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Blogging for freedom in Morocco

Menassat : Here's what's happening in Arab media.

The news about freedom of expression in the Arab world isn't all bad. In Morocco, for instance, bloggers enjoy near absolute freedom.
Sanaa Al A'ji, Menassat.com Correspondent

Nawal is addicted to the blogosphere. The first thing she does when she gets up in the morning is check her blog and the comments posted on it by others. This automatically leads her to looking at her friends’ blogs and news as well.

So far, everything is normal. But Nawal repeats this process several times a day, effectively making the blogosphere a full-time occupation. Some might say: obsession. Like Nawal, there are thousands of people in Morocco.

For "Al-Arabi" [The Arab], one of the most renowned Moroccan bloggers, the blogging experience has been “a truly enriching experience because it allows communicating with others, enjoying beautiful writing, discovering unexpected things and taking part in heated debates”.

Blogging, he says, "reassures me about the future of Morocco because it confirms that there are many Moroccans out there like me who are open to the world and to others”.

Blogs come in all shapes and forms. Some Moroccans blog about politics, society, sex or religion; others are content to address ordinary events in their daily lives. The latter may seem pretty mundane but, in the Arab world, it is a kind of revolution in its own right.

"We are people who do not like to express ourselves and we never learned how to write about our daily life”, said Muhammad al-Zawwaq who runs the popular “Ya Bladi” [My Country] blog. “This is why I don’t believe in the progress of blogs in Morocco. It is somewhat related to our conservative culture.

But there are many who disagree with al-Zawwaq. Muhammad Hafiz, the former director of the Al-Sahifa newspaper, believes that blogs “are widening the margin of freedom in Morocco. Moreover, the written press is locally oriented while blogs have a cosmic dimension”.

For his part, Younes Moujahid, the secretary general of the Moroccan National Press Syndicate, said that “technological progress will make it impossible for blogs to be controlled."

Does this mean that blogs could one day supersede the written press because they enjoy much more freedom than tha mainstream media?

It is a fact that freedom is almost absolute for bloggers in Morocco today. Unlike their counterparts in Tunisia or Egypt, where bloggers have been imprisoned for their writing, Moroccan bloggers have nothing to fear from a meddling government.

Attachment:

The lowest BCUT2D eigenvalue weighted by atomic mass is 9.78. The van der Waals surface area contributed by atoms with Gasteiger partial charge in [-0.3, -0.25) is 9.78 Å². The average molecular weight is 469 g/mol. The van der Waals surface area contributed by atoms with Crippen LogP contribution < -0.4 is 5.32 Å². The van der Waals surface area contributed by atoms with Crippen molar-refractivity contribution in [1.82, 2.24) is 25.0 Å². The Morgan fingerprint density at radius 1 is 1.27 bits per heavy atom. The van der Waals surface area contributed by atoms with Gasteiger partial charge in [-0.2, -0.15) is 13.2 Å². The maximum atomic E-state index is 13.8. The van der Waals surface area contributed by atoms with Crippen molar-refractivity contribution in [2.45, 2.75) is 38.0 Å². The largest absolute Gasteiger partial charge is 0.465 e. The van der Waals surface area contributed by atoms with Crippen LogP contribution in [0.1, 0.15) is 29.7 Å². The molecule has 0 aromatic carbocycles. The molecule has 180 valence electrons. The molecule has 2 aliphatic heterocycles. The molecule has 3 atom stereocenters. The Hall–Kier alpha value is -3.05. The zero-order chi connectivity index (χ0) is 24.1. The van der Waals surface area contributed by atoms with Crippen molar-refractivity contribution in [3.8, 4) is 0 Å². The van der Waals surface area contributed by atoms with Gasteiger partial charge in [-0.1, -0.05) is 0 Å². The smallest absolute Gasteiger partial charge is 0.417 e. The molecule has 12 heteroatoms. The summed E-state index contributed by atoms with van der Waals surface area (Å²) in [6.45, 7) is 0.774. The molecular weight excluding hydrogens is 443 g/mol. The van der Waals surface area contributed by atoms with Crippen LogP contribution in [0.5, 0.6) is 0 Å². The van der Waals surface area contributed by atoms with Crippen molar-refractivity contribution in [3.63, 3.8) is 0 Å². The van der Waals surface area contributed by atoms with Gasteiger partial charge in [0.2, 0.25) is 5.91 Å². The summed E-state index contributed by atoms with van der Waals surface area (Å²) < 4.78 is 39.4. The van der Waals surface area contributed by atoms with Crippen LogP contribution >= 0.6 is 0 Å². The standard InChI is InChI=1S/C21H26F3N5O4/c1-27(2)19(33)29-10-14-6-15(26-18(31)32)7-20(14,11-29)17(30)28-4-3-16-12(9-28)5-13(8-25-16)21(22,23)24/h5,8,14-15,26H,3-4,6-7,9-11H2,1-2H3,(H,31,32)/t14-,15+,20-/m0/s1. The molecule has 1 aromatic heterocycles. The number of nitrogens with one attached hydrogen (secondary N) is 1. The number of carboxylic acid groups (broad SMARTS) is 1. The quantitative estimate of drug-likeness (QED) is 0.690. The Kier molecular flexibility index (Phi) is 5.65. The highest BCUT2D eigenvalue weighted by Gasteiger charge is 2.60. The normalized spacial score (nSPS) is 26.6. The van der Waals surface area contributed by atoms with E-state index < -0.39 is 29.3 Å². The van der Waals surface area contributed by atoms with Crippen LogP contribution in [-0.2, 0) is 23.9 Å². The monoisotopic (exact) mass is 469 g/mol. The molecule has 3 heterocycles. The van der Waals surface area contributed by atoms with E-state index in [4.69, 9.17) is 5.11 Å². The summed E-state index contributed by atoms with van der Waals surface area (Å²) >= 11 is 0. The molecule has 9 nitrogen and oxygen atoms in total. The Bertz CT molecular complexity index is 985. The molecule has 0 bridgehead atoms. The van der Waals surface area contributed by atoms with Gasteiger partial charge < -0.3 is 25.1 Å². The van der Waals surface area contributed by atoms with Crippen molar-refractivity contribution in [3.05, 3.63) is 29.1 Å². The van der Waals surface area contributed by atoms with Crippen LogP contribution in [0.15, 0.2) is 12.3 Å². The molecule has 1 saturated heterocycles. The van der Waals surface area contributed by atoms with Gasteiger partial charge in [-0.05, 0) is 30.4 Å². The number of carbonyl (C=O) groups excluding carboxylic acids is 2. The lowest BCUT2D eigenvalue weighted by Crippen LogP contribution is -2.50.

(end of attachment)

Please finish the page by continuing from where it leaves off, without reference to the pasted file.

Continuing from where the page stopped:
This is mostly due to the fact that the officials at the Moroccan Agency for the Regulation of Communication (ANRT) consider that they are responsible for controlling only the technical aspects of the Internet and not its content.

The new press bill does include the electronic media for the first time but it still doesn't apply to bloggers because they do not meet the three levels of professionalism required under the law: respect of professional standards, respect of the country's laws and respect of the moral responsibility of the profession. Failing to meet one of these conditions can result in the prosecution of a journalist or the suspension of a newspaper. Bloggers have so far not been affected by these measures.

Bloggers have another bid advantage over traditional journalists: anonymity.

“Due to modern technology and the possibility of using nicknames to express opinions on certain issues, control in its traditional sense is no longer possible" said Moujahid. "Today, technology has become a facilitator for the development of freedom of expression."

But not everybody is happy about the anonymity in the blogosphere. Nadia, a journalist who runs her own blog, feels that hiding behind an alias is cowardice. “To create a blog means you wish to communicate with others. The minimum you can do in order to show respect and courage in this communication process is to reveal who you are to the other”.

So should blogs be monitored?

“If blogs are serious and are subjected to monitoring, they become online newspapers and not just blogs”, said Idriss.

Moujahid believes that “we should rely on professional self-censorship by the bloggers themselves and on raising the coming generations on a basis of respect for others and the foundations of dialogue. The future of freedom depends upon these two factors and not on laws and censorship”.

But in a country like Morocco, where freedom of the press has recently improved but is still very vulnerable, the blogosphere has been a godsend for some. "All those who were defeated by the written press", says former newspaper publisher Muhammad Hafiz, "are turning toward the Internet to satisfy their craving for freedom”.

Marseille,01 21 2008
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